Crisis of Women’s Rights in Turkey during the AKP regime

Erdogan again and again repeats the importance of young demograpgy and underline the importance of motherhood. Erdogan: “Women status rise by being mother and heaven is only one step away from them”. The status of women is being transformed. In June 2011 Prime Minister Erdoğan announced that the Ministry for Women Statue will be changed to the Ministry of Women and Family. In reality it is not only a change of the name for a ministry but also a sign of reducing women only to a statue that is valuable in combination with family. This change of the government is a step backward in its struggle to combat gender inequality.

In terms of gender equality  and political participations Turkey still lacks behind the OECD norms. The World Bank and the State Planning Organization shared report published in 2009 outlines that the average women workforce in the OECD countries is about 62% . Countries with similar economic profiles as Turkey are about 33% whereas Turkish women workforce is below 22% since 2008. The report also highlights the fact that 3 out of 4 women do not work or search for a job. A hindrance may be the child care which needs to be paid when women work. Most of the women will not spend a big portion of their money for this care. Besides this the growing population, the patriarchal structure, education levels and the cutting of formal education, the movement from rural to urban areas and informal labor are other factor why women’s percentage as workforce cannot reach OECD standards. The author and journalist Meral Tamer reported on the International Women’s Day in 2013 that Turkish women were and are still underrepresented in politics. According to her findings:

Political Position Total Women
Ministers 26 1
Provincial governors 81 1
Mayors 2.950 26
Village Heads 34.275 65
Ambassadors 196 21
Ministry Undersecretaries 26 0


The positive image of women’s emancipations during the AKP governance is also shadowed by international reports. According to the Gender Gap Index 2013, Turkey still lacks to impose gender equality in the fields of economics, politics, health and education and therefore ranked 129 out of 134 countries. A similar negative evaluation of the same situation is documented by Gender Equity Index 2012 where Turkey failed to reach a good score (0,45/1,0) in terms of education, economic activity and women empowerment. In the Education at Glance 2012 Report of OECD, Turkey’s portrait looked not very bright. According to the findings of this report women aged between 15-29 years spend the shortest period time in education, at an average 4.3 years for women and 5 years for men. 52% of women between 15-29 years neither work nor attend school.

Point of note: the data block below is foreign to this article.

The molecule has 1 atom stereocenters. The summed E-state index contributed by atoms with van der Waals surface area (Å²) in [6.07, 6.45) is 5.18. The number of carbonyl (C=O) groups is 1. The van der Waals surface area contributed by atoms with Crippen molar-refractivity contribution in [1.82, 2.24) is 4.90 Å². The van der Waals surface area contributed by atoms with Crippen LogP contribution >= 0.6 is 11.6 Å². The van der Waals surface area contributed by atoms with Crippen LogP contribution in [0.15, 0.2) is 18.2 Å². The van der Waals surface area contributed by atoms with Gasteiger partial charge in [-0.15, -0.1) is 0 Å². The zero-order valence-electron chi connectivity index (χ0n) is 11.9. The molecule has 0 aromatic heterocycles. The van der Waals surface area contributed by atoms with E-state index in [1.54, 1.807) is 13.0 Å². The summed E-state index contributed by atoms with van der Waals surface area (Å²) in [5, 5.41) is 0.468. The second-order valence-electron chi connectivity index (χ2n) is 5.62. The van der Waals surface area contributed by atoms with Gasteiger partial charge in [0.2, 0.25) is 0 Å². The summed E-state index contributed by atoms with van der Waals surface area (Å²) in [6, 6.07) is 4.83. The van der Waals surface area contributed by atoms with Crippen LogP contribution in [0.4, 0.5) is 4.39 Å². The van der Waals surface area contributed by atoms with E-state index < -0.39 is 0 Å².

The paternalistic structure of the AKP government melts into the private spheres of women and public areas. Here a deep crisis can be detected. The set to proposals and reforms made by the conservatives against the emancipation of women pushed many of them to the streets in the Gezi movement. According to the numbers nearly 51%[5] of the demonstrators were women. It is also striking that the composition of the women in the movement was very diverse. The profiles of women in the movement varied from young to old, from less educated to graduates, from workers to academicians, doctors, journalists and many more. This variety is a clear hint that the women from all lawyers of the society demonstrated against the transformation of women’s role and their rights.  Gezi is also an indicator for the massive reaction against the idea that women should be regarded as producers of labor power and the image that women should be regarded as 2nd class citizens who have not the chance to take responsibility in everyday life concerning their own bodies, their professional life either with political engagement or as workers. This thesis is supported by the symbol of the Gezi movement who is the Lady in Red. Ceyda Sungur is an assistant at Istanbul Technical University at the Department of City Planning. She is the face of the movement because she showed no reaction besides standing still when she was attacked by the police with pepper gas. She has not only the key figure because of her courage but also due her symbolic meaning as women standing against a growing discriminative system against women.

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